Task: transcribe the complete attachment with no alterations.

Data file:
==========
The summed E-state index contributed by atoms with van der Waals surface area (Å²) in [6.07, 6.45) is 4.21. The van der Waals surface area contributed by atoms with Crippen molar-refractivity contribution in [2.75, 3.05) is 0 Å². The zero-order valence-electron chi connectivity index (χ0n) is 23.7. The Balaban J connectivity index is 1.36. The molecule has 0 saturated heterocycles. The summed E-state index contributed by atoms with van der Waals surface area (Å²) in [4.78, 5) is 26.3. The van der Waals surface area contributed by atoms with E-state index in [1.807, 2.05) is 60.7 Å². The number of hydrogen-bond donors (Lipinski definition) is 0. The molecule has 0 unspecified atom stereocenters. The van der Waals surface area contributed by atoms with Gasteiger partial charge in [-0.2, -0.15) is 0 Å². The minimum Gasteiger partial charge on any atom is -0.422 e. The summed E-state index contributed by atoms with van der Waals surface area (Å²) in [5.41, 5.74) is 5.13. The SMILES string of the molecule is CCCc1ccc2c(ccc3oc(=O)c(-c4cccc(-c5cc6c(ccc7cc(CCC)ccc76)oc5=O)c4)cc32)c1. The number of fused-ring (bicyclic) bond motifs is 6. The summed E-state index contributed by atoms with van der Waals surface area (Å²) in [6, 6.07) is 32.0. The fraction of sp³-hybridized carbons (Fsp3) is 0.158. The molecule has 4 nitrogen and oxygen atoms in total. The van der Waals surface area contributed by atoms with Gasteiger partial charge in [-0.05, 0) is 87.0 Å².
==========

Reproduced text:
The summed E-state index contributed by atoms with van der Waals surface area (Å²) in [6.07, 6.45) is 4.21. The van der Waals surface area contributed by atoms with Crippen molar-refractivity contribution in [2.75, 3.05) is 0 Å². The zero-order valence-electron chi connectivity index (χ0n) is 23.7. The Balaban J connectivity index is 1.36. The molecule has 0 saturated heterocycles. The summed E-state index contributed by atoms with van der Waals surface area (Å²) in [4.78, 5) is 26.3. The van der Waals surface area contributed by atoms with E-state index in [1.807, 2.05) is 60.7 Å². The number of hydrogen-bond donors (Lipinski definition) is 0. The molecule has 0 unspecified atom stereocenters. The van der Waals surface area contributed by atoms with Gasteiger partial charge in [-0.2, -0.15) is 0 Å². The minimum Gasteiger partial charge on any atom is -0.422 e. The summed E-state index contributed by atoms with van der Waals surface area (Å²) in [5.41, 5.74) is 5.13. The SMILES string of the molecule is CCCc1ccc2c(ccc3oc(=O)c(-c4cccc(-c5cc6c(ccc7cc(CCC)ccc76)oc5=O)c4)cc32)c1. The number of fused-ring (bicyclic) bond motifs is 6. The summed E-state index contributed by atoms with van der Waals surface area (Å²) in [6, 6.07) is 32.0. The fraction of sp³-hybridized carbons (Fsp3) is 0.158. The molecule has 4 nitrogen and oxygen atoms in total. The van der Waals surface area contributed by atoms with Gasteiger partial charge in [-0.05, 0) is 87.0 Å².